You can to this using the convenient
forward_port.sh script. For example, to intercept all TLS communications towards port 443, use
forward_port.sh 443 9999. You'll then have to tell malcom to run an interception proxy on port
Expect this process to be automated in future releases.
Malcom was designed and tested on a Ubuntu Server 14.04 LTS VM.
If you're used to doing malware analysis, you probably already have tons of virtual machines running on a host OS. Just install Malcom on a new VM, and route your other VM's connections through Malcom. Use
enable_routing.sh to activate routing / NATing on the VM Malcom is running on. You'll need to add an extra network card to the guest OS.
As long as it's getting layer-3 network data, Malcom can be deployed anywhere. Although it's not recommended to use it on high-availability networks (it wasn't designed to be fast, see disclaimer), you can have it running at the end of your switch's mirror port or on your gateway.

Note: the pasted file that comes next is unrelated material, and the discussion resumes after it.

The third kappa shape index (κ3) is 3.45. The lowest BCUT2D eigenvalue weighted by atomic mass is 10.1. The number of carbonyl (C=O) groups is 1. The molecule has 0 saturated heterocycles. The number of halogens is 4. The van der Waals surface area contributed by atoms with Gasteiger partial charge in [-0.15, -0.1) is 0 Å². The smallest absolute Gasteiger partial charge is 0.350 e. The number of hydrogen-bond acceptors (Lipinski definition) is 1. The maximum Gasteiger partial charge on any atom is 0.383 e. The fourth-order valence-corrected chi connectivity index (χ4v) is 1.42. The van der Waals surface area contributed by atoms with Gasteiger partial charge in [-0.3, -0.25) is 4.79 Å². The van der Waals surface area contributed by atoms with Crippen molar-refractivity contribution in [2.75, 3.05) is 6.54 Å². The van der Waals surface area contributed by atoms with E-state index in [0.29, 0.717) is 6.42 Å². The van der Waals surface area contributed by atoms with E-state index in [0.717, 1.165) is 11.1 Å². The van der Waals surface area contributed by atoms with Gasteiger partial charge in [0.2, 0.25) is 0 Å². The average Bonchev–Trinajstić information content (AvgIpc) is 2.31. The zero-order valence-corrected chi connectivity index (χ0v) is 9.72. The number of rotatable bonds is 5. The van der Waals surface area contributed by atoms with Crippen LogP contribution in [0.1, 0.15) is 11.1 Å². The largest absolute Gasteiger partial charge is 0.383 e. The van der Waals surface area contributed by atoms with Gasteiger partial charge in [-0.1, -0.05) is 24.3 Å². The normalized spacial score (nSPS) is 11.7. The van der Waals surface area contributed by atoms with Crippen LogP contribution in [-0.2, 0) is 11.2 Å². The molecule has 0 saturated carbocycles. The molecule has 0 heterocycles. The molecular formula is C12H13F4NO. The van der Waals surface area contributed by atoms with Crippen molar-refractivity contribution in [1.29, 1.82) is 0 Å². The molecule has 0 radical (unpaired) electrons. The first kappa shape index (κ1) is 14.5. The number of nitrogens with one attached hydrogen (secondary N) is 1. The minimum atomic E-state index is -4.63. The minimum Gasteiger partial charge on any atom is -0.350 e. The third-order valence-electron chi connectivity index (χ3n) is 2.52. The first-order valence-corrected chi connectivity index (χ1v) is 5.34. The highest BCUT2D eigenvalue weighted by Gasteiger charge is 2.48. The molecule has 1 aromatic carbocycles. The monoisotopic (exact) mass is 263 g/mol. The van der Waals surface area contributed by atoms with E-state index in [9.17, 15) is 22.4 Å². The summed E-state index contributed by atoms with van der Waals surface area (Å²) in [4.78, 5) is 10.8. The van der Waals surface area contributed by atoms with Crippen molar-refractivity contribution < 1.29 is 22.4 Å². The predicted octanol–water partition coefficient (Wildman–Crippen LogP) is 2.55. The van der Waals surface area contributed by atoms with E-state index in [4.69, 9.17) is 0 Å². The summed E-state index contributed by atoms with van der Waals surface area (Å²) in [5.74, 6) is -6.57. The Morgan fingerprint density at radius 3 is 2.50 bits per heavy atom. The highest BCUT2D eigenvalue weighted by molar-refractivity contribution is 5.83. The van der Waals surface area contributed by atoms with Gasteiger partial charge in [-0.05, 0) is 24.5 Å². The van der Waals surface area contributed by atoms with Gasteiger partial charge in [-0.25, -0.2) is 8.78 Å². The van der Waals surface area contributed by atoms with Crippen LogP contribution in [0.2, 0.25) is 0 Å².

To launch an instance of Malcom that ONLY fetches information from feeds, run Malcom with the
--feeds option or tweak the configuration file.
Your database should be populated automatically. If you can dig into the code, adding feeds is pretty straightforward (assuming you're generating
Evil objects). You can find an example feed in
/feeds/zeustracker. A more detailed tutorial is available here.
You can also use
celery to run feeds. Make sure celery is installed by running
$ pip install celery from your virtualenv. You can then use
celery worker -E --config=celeryconfig --loglevel=DEBUG --concurrency=12 to launch the feeding process with 12 simultaneous workers.
Malcom was written mostly from scratch, in Python. It uses the following frameworks to work:
- flask - a lightweight python web framework
- mongodb - a NoSQL database. It interfaces to python with pymongo
- redis - An advanced in-memory key-value store
- bootstrap - a CSS framework that will eventually kill webdesign, but makes it extremely easy to quickly "webize" applications that would only work through a command prompt.